The right procedure for getting a loan from a legal moneylender is that he gives you two copies of the contract and let you read it and once you have understood what you are getting into or if you have any questions you get clarification from him. After that, you will sign two copies of the contract, one for you and the other for your lender.

Once you have signed the dotted line of the contract, you will have a copy for yourself, and he will retain the other. Be careful if he asks you to sign on a blank or incomplete contract note because by so doing, he might be deceiving you.

Retain Your Personal ID

When you go to a licensed moneylender, you will be asked for your NRIC. These documents are required so as to ensure that you are a Singapore citizen or a permanent resident of Singapore. As the banks or licensed moneylenders are to serve Singaporeans or someone who is permanently based here or currently holds employment here.

Therefore, if you visit a licensed moneylender and he asks for your proof of identity or NRIC, he should not retain them. There is no need for a licensed moneylender should retain either your NRIC once you have proven that you are a citizen of Singapore.

These are the dead giveaway signs that the moneylender that you approach might not be a legitimate one. If you have doubts, you can always seek assistance from the Registry at telephone number: 1800-2255-529 or at e-mail address: OneMinLaw@mlaw.gov.sg.

New Money Lending Guidelines: Will It Cost You More On Loans?

The moneylending scene in Singapore has been fraught with cases of fraud and cheating, with moneylenders charging unsuspecting customers heavy fees and interest rates on late loan repayments, or due to some obscure clause in the loan contract that the borrower was unaware of.
The Ministry of Law has made several rules and regulations to monitor the activities of Singapore’s moneylenders, but these always needed to enforced hard in some way or the other before they could be effective. As such, the Ministry creates new guidelines to stop exorbitant interest rates and fees charged on loans by moneylenders.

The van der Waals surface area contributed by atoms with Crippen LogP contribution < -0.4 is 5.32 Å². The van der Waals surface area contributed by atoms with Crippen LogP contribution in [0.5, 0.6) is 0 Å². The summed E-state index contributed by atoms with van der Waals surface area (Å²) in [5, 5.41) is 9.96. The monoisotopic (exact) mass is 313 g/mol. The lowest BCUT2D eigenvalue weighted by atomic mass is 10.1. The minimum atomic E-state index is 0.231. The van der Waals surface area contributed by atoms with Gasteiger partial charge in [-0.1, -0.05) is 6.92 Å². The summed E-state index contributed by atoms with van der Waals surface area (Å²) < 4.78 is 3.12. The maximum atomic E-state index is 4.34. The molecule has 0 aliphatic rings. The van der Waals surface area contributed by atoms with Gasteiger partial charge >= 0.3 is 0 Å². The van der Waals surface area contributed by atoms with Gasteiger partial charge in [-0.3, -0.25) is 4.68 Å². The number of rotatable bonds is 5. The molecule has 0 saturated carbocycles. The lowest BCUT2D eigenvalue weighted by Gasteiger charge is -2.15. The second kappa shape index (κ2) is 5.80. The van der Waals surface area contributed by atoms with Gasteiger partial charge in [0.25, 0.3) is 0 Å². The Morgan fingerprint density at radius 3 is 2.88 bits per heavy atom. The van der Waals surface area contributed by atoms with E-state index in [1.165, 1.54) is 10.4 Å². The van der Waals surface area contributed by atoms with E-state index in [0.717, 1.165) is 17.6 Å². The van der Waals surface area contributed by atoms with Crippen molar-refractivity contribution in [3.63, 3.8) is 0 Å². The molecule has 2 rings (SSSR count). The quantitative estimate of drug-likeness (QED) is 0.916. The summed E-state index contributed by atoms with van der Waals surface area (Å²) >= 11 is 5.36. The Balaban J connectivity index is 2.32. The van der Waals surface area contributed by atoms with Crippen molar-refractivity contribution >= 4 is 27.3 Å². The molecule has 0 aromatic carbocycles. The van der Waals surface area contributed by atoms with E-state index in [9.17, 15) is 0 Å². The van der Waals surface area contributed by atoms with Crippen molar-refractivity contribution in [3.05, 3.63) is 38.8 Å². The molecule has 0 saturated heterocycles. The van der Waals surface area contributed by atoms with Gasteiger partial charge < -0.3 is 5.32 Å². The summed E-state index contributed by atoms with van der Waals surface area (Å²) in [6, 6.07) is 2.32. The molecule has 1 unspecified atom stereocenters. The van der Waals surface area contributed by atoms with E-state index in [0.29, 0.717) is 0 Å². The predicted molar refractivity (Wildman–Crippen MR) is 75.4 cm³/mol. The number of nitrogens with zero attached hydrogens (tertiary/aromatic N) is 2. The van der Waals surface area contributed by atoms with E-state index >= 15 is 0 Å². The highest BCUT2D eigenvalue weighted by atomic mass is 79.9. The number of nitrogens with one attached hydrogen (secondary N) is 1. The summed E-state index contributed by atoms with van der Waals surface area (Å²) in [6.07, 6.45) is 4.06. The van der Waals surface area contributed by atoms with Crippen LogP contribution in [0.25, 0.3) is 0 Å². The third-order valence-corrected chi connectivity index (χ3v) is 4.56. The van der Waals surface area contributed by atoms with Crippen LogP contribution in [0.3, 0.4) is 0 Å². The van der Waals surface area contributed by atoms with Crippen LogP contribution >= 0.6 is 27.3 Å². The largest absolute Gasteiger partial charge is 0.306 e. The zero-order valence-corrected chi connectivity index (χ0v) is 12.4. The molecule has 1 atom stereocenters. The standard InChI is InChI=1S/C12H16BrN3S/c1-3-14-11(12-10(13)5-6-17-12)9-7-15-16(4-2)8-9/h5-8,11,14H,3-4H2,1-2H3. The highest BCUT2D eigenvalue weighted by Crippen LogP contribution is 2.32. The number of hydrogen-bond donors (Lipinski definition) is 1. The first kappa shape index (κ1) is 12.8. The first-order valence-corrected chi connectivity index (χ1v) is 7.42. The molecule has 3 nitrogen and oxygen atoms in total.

As of October 2015, these rules have been applicable to all licensed moneylenders in Singapore, but it would seem that many people still aren’t aware of this.


Who Are the Guidelines Applicable to?

  1. These guidelines are made to help you if you take unsecured personal loans
  2. Individuals who were granted loan before the guidelines came into effect are not covered by these guidelines. However, they can get revised interest rates on their loans (for those who borrowed between June and September of 2015)
  3. Businesses that were registered two years (or more) before the new guidelines came into effect (and have been granted loans, secured and unsecured), are not covered by the new guidelines.


What Are The New Guidelines?

  • For those of you borrowing money who earn an annual income of less than S$30,000, your interest rate is calculated using the Normal Interest Rate, which charges you a maximum 4% interest rate per month. Before the guiltless were enforced, you would have been charged anywhere between 20% – 40% interest, using the Effective Interest Rate to calculate your interest.
  • Before the guidelines were put in place, interest was calculated on a compound basis. Now, licensed moneylenders are required to calculate interest on a reducing balance basis: moneylenders are to calculate an interest of 4% or less on the remaining balance of every monthly repayment.
  • After the loan has been granted, the moneylender can only charge you a fee of not more than 10% of the principal loan amount as an administrative fee.
  • Moneylenders cannot charge you more than S$60 per month every time you make late repayments on your loan.
  • The interest rate on late repayments is capped at 4% per month, whether it is a secured or unsecured loan. This interest can only be charged to the amount that wasn’t paid, or was paid late: it cannot be charged to payments that you have made.
  • The total cost of borrowing, which includes administrative fees, interest rate charges, and late repayment fees, are not to exceed your total principal loan amount.


Will These Guidelines Cost You More On Loans?

No, they will not. These new guidelines are actually in place to make sure you are charged less on taking loans from moneylenders. By curbing the high interest rates and fees that moneylenders would normally charge, taking loans from them now costs you much less than it did before.